Stalker Castle is a lonely little island, which is dependent on tides in Loch Laich, a bay of Loch Linnhe. Castle Stalker is located 25 miles northwest of Oban, halfway between Oban and Glen Coe.
The name of the castle comes from the Celtic word stalcaire, which translates as a hunter or falconer. Situated attractively on the small island amidst the waters of the lake, the dramatic backdrop of the Scottish mountains Stalker is loved for many natural miniature postage stamps, calendars and postcards. This castle is a fully authentic medieval fortress, which has managed to keep up nowadays in a remarkable good condition.
It is believed that before the medieval Stalker Castle on the island was a fortified building of the MacDougalls clan, which at that time were Lords of Lorn. Perhaps Stalker was built in 1320.
In 1328 McDougall gave the land in the area, including Stalker Castle to the Stewarts clan. It is assumed that roughly in its present form Stalker was built in 1446 by Sir John Stewart.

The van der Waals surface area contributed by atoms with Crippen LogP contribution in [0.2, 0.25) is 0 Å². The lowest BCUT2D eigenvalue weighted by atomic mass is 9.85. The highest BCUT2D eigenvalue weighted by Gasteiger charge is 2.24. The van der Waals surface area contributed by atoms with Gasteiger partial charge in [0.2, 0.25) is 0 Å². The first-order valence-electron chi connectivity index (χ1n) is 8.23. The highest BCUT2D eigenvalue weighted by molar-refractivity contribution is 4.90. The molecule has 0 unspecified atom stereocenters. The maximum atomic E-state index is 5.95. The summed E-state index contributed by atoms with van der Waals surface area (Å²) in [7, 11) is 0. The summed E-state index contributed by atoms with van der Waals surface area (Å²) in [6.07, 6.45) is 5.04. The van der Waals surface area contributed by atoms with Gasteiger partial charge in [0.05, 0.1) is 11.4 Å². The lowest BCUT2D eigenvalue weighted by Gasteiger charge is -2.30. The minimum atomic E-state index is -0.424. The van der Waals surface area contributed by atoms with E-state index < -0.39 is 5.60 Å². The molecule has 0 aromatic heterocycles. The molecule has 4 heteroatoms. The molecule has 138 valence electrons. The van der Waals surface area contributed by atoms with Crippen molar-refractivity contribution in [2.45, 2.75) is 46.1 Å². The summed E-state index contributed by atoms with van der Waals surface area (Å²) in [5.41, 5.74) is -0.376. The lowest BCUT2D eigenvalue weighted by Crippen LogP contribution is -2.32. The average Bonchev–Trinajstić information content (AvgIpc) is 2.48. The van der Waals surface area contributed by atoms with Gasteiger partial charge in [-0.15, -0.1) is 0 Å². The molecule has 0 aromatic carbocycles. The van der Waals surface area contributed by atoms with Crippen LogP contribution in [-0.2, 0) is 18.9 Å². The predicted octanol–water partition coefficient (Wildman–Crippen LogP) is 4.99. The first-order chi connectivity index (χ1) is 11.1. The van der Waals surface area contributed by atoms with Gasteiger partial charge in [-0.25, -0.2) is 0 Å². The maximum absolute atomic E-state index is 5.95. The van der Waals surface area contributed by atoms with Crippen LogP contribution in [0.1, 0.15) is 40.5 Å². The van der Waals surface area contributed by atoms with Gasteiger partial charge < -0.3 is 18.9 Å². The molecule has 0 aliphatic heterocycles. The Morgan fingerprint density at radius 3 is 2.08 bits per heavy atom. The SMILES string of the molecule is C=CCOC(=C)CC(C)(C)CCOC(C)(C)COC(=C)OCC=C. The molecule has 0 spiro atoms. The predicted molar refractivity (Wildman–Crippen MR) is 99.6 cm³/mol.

In the following centuries the palace, which consists of a square structure built of towers continuously passes into the hands of one clan from another and vice versa. Stalker Castle has even played in gambling bets. In the 18th century Stalker was in possession of such Campbell. At that time it was turned into a military post. In 1800 the family built a palace to a small house which exists today.
Then Stalker was mainly used as a warehouse. In 1840 the roof of the palace falls and probably to avoid taxes the fort was abandoned. In 1908 the heir to the Campbell family saved their last possession of the total decay, and tried to restore it. Still Stalker is part of the Stewart family ownership. For most of the year the palace is closed for public visits, but there is a timetable which allows Stalker to be visited by guests, but only at low tide.